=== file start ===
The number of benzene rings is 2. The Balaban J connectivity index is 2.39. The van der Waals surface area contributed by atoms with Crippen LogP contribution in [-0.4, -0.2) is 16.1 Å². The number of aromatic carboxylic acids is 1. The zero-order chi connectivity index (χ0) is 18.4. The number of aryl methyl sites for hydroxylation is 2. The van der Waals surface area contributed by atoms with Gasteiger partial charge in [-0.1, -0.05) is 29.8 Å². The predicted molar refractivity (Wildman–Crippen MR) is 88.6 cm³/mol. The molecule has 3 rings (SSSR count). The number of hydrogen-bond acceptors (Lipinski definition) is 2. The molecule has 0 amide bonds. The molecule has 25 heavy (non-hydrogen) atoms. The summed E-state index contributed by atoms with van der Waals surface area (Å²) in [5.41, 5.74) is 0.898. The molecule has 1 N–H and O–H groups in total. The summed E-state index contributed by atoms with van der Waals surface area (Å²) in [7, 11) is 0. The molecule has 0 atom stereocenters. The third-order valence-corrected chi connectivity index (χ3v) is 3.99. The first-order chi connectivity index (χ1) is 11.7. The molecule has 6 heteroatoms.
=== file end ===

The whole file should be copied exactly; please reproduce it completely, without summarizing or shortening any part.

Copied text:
The number of benzene rings is 2. The Balaban J connectivity index is 2.39. The van der Waals surface area contributed by atoms with Crippen LogP contribution in [-0.4, -0.2) is 16.1 Å². The number of aromatic carboxylic acids is 1. The zero-order chi connectivity index (χ0) is 18.4. The number of aryl methyl sites for hydroxylation is 2. The van der Waals surface area contributed by atoms with Gasteiger partial charge in [-0.1, -0.05) is 29.8 Å². The predicted molar refractivity (Wildman–Crippen MR) is 88.6 cm³/mol. The molecule has 3 rings (SSSR count). The number of hydrogen-bond acceptors (Lipinski definition) is 2. The molecule has 0 amide bonds. The molecule has 25 heavy (non-hydrogen) atoms. The summed E-state index contributed by atoms with van der Waals surface area (Å²) in [5.41, 5.74) is 0.898. The molecule has 1 N–H and O–H groups in total. The summed E-state index contributed by atoms with van der Waals surface area (Å²) in [7, 11) is 0. The molecule has 0 atom stereocenters. The third-order valence-corrected chi connectivity index (χ3v) is 3.99. The first-order chi connectivity index (χ1) is 11.7. The molecule has 6 heteroatoms.